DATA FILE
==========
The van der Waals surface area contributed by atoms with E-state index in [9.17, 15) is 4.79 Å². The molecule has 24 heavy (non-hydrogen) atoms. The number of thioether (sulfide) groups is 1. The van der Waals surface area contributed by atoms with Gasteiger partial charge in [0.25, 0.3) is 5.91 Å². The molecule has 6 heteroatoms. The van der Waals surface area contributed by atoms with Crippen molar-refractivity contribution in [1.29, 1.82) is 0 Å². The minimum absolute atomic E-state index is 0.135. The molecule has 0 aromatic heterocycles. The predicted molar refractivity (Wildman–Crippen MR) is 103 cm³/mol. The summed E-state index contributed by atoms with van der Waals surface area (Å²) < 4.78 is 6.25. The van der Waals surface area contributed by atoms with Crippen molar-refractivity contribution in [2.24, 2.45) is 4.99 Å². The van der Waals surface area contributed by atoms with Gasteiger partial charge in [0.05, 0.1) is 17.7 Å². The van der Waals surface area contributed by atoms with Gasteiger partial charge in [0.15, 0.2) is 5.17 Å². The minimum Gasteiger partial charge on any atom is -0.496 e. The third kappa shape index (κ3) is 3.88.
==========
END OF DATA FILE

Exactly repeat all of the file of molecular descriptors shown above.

The van der Waals surface area contributed by atoms with E-state index in [9.17, 15) is 4.79 Å². The molecule has 24 heavy (non-hydrogen) atoms. The number of thioether (sulfide) groups is 1. The van der Waals surface area contributed by atoms with Gasteiger partial charge in [0.25, 0.3) is 5.91 Å². The molecule has 6 heteroatoms. The van der Waals surface area contributed by atoms with Crippen molar-refractivity contribution in [1.29, 1.82) is 0 Å². The minimum absolute atomic E-state index is 0.135. The molecule has 0 aromatic heterocycles. The predicted molar refractivity (Wildman–Crippen MR) is 103 cm³/mol. The summed E-state index contributed by atoms with van der Waals surface area (Å²) < 4.78 is 6.25. The van der Waals surface area contributed by atoms with Crippen molar-refractivity contribution in [2.24, 2.45) is 4.99 Å². The van der Waals surface area contributed by atoms with Gasteiger partial charge in [0.05, 0.1) is 17.7 Å². The van der Waals surface area contributed by atoms with Gasteiger partial charge in [0.15, 0.2) is 5.17 Å². The minimum Gasteiger partial charge on any atom is -0.496 e. The third kappa shape index (κ3) is 3.88.